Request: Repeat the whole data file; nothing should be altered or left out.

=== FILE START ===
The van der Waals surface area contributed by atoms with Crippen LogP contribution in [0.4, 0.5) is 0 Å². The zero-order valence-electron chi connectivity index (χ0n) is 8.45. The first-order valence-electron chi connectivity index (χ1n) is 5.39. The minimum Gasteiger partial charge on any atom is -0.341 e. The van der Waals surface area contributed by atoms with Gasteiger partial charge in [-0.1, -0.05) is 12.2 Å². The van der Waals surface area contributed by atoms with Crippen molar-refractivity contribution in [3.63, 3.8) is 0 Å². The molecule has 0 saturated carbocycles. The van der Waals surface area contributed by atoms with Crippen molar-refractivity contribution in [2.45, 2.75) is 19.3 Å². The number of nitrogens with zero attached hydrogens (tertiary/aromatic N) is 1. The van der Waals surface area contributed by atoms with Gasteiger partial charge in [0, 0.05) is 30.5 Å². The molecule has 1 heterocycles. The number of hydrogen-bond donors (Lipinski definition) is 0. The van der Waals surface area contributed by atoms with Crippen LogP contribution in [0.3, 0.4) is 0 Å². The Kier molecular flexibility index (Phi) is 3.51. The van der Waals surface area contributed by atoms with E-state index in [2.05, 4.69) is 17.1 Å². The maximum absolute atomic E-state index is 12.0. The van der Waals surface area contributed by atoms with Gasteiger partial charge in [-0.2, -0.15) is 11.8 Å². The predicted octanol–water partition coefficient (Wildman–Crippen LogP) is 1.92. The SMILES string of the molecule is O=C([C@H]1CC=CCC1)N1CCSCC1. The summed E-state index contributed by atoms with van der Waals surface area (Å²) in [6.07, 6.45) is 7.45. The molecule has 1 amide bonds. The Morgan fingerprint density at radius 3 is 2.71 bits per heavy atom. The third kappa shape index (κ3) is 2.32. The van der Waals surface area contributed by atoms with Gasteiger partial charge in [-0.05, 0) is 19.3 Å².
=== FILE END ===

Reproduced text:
The van der Waals surface area contributed by atoms with Crippen LogP contribution in [0.4, 0.5) is 0 Å². The zero-order valence-electron chi connectivity index (χ0n) is 8.45. The first-order valence-electron chi connectivity index (χ1n) is 5.39. The minimum Gasteiger partial charge on any atom is -0.341 e. The van der Waals surface area contributed by atoms with Gasteiger partial charge in [-0.1, -0.05) is 12.2 Å². The van der Waals surface area contributed by atoms with Crippen molar-refractivity contribution in [3.63, 3.8) is 0 Å². The molecule has 0 saturated carbocycles. The van der Waals surface area contributed by atoms with Crippen molar-refractivity contribution in [2.45, 2.75) is 19.3 Å². The number of nitrogens with zero attached hydrogens (tertiary/aromatic N) is 1. The van der Waals surface area contributed by atoms with Gasteiger partial charge in [0, 0.05) is 30.5 Å². The molecule has 1 heterocycles. The number of hydrogen-bond donors (Lipinski definition) is 0. The van der Waals surface area contributed by atoms with Crippen LogP contribution in [0.3, 0.4) is 0 Å². The Kier molecular flexibility index (Phi) is 3.51. The van der Waals surface area contributed by atoms with E-state index in [2.05, 4.69) is 17.1 Å². The maximum absolute atomic E-state index is 12.0. The van der Waals surface area contributed by atoms with Gasteiger partial charge in [-0.2, -0.15) is 11.8 Å². The predicted octanol–water partition coefficient (Wildman–Crippen LogP) is 1.92. The SMILES string of the molecule is O=C([C@H]1CC=CCC1)N1CCSCC1. The summed E-state index contributed by atoms with van der Waals surface area (Å²) in [6.07, 6.45) is 7.45. The molecule has 1 amide bonds. The Morgan fingerprint density at radius 3 is 2.71 bits per heavy atom. The third kappa shape index (κ3) is 2.32. The van der Waals surface area contributed by atoms with Gasteiger partial charge in [-0.05, 0) is 19.3 Å².